backmask.png and frontmask.png are the inverse of each other and the same dimensions as the equirectangular output.

The mask files look like this (remember, the size of mask is important for desired output so don’t just save these files).


Front ffmpeg mask


Back ffmpeg mask

Again, I use the GoPro defaults for these, which I have made available to download in the fusion2sphere repo linked below:

Once you have the correct .pgm and mask .png files for the mode used, you can pass them to ffmpeg like so:

ffmpeg -i GPFR0002.mp4 -i fusion2sphere0_x.pgm -i fusion2sphere0_y.pgm -i frontmask.png -i GPBK0002.mp4 -i fusion2sphere1_x.pgm -i fusion2sphere1_y.pgm -i backmask.png -filter_complex "[0:v][1:v][2:v] remap [front]; [4:v][5:v][6:v] remap [back]; [front] format=rgba [frontrgb]; [back] format=rgba [backrgb]; [frontrgb][3:v] blend=all_mode='multiply':all_opacity=1 [frontmask]; [backrgb][7:v] blend=all_mode='multiply':all_opacity=1 [backmask]; [frontmask][backmask] blend=all_mode='addition':all_opacity=1, format=rgba" -pix_fmt yuv420p GP0002.mp4

Let me break this down;

ffmpeg -i GPFR0002.mp4 -i fusion2sphere0_x.pgm -i fusion2sphere0_y.pgm -i frontmask.png -i GPBK0002.mp4 -i fusion2sphere1_x.pgm -i fusion2sphere1_y.pgm -i backmask.png

Defines all the files required. Two movie files (the two fisheyes from the Fusion), 4 .pgm files and the two masks.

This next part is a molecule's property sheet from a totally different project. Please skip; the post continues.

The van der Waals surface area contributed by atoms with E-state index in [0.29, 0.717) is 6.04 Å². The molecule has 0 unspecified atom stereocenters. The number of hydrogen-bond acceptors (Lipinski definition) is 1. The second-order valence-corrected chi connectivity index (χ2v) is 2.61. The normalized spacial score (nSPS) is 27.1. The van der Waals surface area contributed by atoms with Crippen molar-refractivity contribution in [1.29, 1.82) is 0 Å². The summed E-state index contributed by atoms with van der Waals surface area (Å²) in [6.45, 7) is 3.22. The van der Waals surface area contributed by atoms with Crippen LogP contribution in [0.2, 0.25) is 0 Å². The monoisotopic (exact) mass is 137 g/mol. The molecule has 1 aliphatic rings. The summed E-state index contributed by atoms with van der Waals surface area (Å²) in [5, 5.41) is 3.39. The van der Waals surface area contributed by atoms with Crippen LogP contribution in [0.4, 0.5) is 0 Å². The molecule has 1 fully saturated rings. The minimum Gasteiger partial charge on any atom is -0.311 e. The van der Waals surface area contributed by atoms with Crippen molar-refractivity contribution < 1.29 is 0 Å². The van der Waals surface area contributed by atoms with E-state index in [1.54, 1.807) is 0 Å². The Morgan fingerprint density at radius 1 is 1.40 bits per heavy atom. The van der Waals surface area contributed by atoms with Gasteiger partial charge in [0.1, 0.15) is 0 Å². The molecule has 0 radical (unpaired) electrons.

Start of the complex filter used to apply the blend.

[0:v][1:v][2:v] remap [front];

Maps the first fisheye (item 0) video to equirectangular, calls it “front”.

[4:v][5:v][6:v] remap [back];

Maps the second fisheye (item 4) video to equirectangular, calls it “back”.

[front] format=rgba [frontrgb]; [back] format=rgba [backrgb];

Converts “front” to rgba, required for blending, calls it “frontrgb”. Converts “back” to rgba, required for blending, calls it “backrgb”.

[frontrgb][3:v] blend=all_mode='multiply':all_opacity=1 [frontmask]; [backrgb][7:v] blend=all_mode='multiply':all_opacity=1 [backmask];

Applies frontmask (item 3) to “frontrgb”, calls it “frontmask”. Applies backmask (item 7) to “backrgb”, calls it “backmask”.

[frontmask][backmask] blend=all_mode='addition':all_opacity=1, format=rgba

Takes “frontmask” and “backmask” for processing where each image gets multiplied by the mask (0=black, 1-white) until eventually both images added together. The masks are generated such that the contributions from each image will implement the blend.

-pix_fmt yuv420p -c:v libx265 GP002.mp4

The final output settings, for example, encoding settings. Then finally the output file name; GP002.mp4.

Here is what the output looks like:

You can still see the stitch lines, especially as lighting levels have not been normalised between front and back, however, the stitch line is much smoother in this output.

6. Pros and cons of Fusion2Sphere vs ffmpeg

If you have tried using the above instructions on a longer video (more than 2 minutes), it is very likely it took a long time to process.

If you need to process an entire video, ffmpeg is the fastest and easiest approach (because it does not require separate frame extraction and stitching). You will just have to deal with the processing time (or buy bigger hardware).

However, if you only need a limited number of frames, for example 1 or 2 frames per second to create a virtual tour, then Fusion2Sphere is the way to go – it will be much faster.